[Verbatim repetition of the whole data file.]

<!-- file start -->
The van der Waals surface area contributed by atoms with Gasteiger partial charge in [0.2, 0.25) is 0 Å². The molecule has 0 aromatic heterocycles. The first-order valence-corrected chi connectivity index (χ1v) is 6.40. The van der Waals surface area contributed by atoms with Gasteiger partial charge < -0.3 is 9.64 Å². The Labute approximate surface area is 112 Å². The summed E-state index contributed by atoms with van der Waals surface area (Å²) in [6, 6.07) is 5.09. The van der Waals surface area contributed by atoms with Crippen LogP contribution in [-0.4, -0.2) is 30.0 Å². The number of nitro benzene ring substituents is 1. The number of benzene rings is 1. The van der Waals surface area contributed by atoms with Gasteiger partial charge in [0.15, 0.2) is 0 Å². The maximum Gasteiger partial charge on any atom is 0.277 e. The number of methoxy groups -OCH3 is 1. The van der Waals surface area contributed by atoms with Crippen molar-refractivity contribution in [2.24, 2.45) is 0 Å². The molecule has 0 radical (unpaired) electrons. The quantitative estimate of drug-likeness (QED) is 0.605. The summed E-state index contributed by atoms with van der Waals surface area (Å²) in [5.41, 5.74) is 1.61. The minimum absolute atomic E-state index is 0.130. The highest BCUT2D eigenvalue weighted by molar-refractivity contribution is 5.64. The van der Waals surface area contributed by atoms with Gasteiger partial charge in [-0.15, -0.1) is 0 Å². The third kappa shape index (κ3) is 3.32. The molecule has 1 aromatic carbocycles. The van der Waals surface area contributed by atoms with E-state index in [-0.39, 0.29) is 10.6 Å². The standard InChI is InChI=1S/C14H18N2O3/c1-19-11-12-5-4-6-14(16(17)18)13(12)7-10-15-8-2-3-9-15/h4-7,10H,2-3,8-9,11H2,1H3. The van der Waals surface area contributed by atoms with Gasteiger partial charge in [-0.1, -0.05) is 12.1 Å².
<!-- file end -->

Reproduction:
The van der Waals surface area contributed by atoms with Gasteiger partial charge in [0.2, 0.25) is 0 Å². The molecule has 0 aromatic heterocycles. The first-order valence-corrected chi connectivity index (χ1v) is 6.40. The van der Waals surface area contributed by atoms with Gasteiger partial charge < -0.3 is 9.64 Å². The Labute approximate surface area is 112 Å². The summed E-state index contributed by atoms with van der Waals surface area (Å²) in [6, 6.07) is 5.09. The van der Waals surface area contributed by atoms with Crippen LogP contribution in [-0.4, -0.2) is 30.0 Å². The number of nitro benzene ring substituents is 1. The number of benzene rings is 1. The van der Waals surface area contributed by atoms with Gasteiger partial charge in [0.15, 0.2) is 0 Å². The maximum Gasteiger partial charge on any atom is 0.277 e. The number of methoxy groups -OCH3 is 1. The van der Waals surface area contributed by atoms with Crippen molar-refractivity contribution in [2.24, 2.45) is 0 Å². The molecule has 0 radical (unpaired) electrons. The quantitative estimate of drug-likeness (QED) is 0.605. The summed E-state index contributed by atoms with van der Waals surface area (Å²) in [5.41, 5.74) is 1.61. The minimum absolute atomic E-state index is 0.130. The highest BCUT2D eigenvalue weighted by molar-refractivity contribution is 5.64. The van der Waals surface area contributed by atoms with Gasteiger partial charge in [-0.15, -0.1) is 0 Å². The third kappa shape index (κ3) is 3.32. The molecule has 1 aromatic carbocycles. The van der Waals surface area contributed by atoms with E-state index in [-0.39, 0.29) is 10.6 Å². The standard InChI is InChI=1S/C14H18N2O3/c1-19-11-12-5-4-6-14(16(17)18)13(12)7-10-15-8-2-3-9-15/h4-7,10H,2-3,8-9,11H2,1H3. The van der Waals surface area contributed by atoms with Gasteiger partial charge in [-0.1, -0.05) is 12.1 Å².